Historically, there has been a hierarchy of places people have gathered. The first place they did so was home. The second place was where they worked.
In the past, third places were churches, civic organizations and even bowling leagues, according to Katie Elzer-Peters, owner of Garden of Words LLC, a digital marketing firm that specializes in marketing, web development and business development for green industry clients. But those places no longer have the influence they once did. Why not offer your farm, greenhouse or garden center as a third place in 2024?
“Get a couch – if you can create a gathering space, people will gather,” Elzer-Peters said. And that’s especially important now, as U.S. Surgeon General Dr. Vivek Murthy recently issued a warning about the epidemic of loneliness in America.
“We’re in the middle of a social crisis – people need people,” Elzer-Peters added.
They also need a good reason to visit a third place. She listed the enticing characteristics of a gathering spot as playful; it has “regulars”; it feels like a home away from home; it’s stress-free and relaxing. It’s a place where conversation is encouraged. The goal is to be a place “people like us” go to.
Easy activities to lure people in include hosting a book club or a kids’ club; leading recurring classes or being a venue for someone else’s recurring classes; and even having trivia nights. “Anything you do at a bar you could do at a garden center,” Elzer-Peters said.
Joining her to talk about her successful third place was Liz Hughes, co-owner of Groovy Plants Ranch in Marengo, Ohio (between Cleveland and Columbus). She was an art teacher for 10 years before joining her husband Jared at the ranch. They are growers and retailers on 15 acres who have something of a cult following.
“I think what keeps people coming back is that we are experts and have skilled staff. People need substance,” Hughes said. “We have also pushed past campy into full zany. It’s a fun place to visit – and become successful with your plants.”
To entertain non-gardeners who visit, they have “relics” placed throughout the property, including a Volkswagen bus, a Beetle, a hobbit house, an airplane and old tractors. For those with green thumbs, there is the Potter’s Saloon, with free “self-serve soil” to place in purchased pots.
Groovy Plants Ranch set up tables and chairs everywhere for visitors to gather, but especially for their aging population and parents with kids. They also invite food trucks to set up shop at the ranch from March through October.
“Being a gathering place is a big part of our business,” Hughes said.
Also welcoming to all is Pat Sullivan, owner of Sullivan Hardware and Garden, one of Indianapolis’s largest independent garden centers. His business, however, encompasses four stores, all focused on something different. “We picked five things we could be the best at,” he said, listing plants, patio furniture, grills, fireplaces and artificial Christmas trees, “to differentiate us from the big box stores.”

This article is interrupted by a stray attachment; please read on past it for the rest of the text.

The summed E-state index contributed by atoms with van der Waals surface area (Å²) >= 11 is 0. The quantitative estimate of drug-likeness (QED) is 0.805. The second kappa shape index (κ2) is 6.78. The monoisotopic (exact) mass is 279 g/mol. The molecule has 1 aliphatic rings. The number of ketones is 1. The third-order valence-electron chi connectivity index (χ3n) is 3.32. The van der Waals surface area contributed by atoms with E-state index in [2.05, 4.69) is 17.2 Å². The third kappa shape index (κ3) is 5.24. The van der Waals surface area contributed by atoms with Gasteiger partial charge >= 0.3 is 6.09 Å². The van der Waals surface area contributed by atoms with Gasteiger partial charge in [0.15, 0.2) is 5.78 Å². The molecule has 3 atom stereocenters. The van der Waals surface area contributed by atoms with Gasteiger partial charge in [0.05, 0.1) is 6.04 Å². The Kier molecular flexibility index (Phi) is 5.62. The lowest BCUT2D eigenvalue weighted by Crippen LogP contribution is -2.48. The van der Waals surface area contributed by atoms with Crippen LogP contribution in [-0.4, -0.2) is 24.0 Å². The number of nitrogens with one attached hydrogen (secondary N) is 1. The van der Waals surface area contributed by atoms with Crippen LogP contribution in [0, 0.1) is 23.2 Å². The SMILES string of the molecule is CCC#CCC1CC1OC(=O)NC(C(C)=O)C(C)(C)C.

What set them apart was also their events. Their first one was a Turkey Fest, which was free and took place right before Thanksgiving. Then they added their Big Green Egg Fest, which they decided to charge admission for. In addition, they host what Sullivan believes to be the nation’s only celebration of cole slaw with Slaw Fest.
“If people pay, it elevates the experience,” Sullivan explained. “It adds value and revenue.”
Come autumn, the Sullivan Express train ride (with non-stop service to PumpkinTown) runs until almost Halloween. The winter Sullivan Express (with access to the North Pole) now sees 50,000 riders every year – plus sales from visitors too large to ride the train.
Classes are another way they bring people together, including grilling classes at their restaurant, Sully’s Grill. (“I highly recommend selling beer and wine to customers,” Sullivan joked.)
He added that becoming a place people gather is really just about creating fun. “You have to invest and match the facility to the experience,” he said.
Business owners could always go the opposite direction and decide to only be welcoming to a very specific set of customers as well, creating a plant haven for them. That’s what Amanda Tomsen, author of “Kiss My Aster” and owner of Aster Gardens in suburban Lemont, IL. She describes it as a small indoor plant shop in a town that’s historically very blue collar (but shifting to become more diverse).
“My demographic is cool tattooed people with depression,” she joked. “It’s not a shop for everyone, but that’s the goal.”
Taking the advice of Elzer-Peters, she put a couch in her shop and it’s actually one of her biggest draws. Tomsen changes the seating space’s theme every month – past examples include “John Waters’ patio” and “Tropi-Goth.”
She makes her business family-friendly by hiding stick-on mustaches around the store for kids to find (and wear) and offers Matchbox cars for babies to hold on to. She also hides tiny plastic king cake babies around the store for children to search for while their parents shop for plants and supplies.
For the community at large, Aster Gardens is part of a town-wide Wine Walk and offers classes involving both unique crafts and plants, including mushroom wreaths and succulent jewelry.
Another way she involves others? “I take stupid quotes from people and use them for social media,” she said. One of her favorites is “Wow, there’s a lot of plants in here.” A customer said that after walking in to her plant shop.
Third places are community spaces that serve as fundamental supporters of our psychological wellbeing. People feel a sense of influence and identity when they find a third place that matches their needs. Help them find that space with your green business.
by Courtney Llewellyn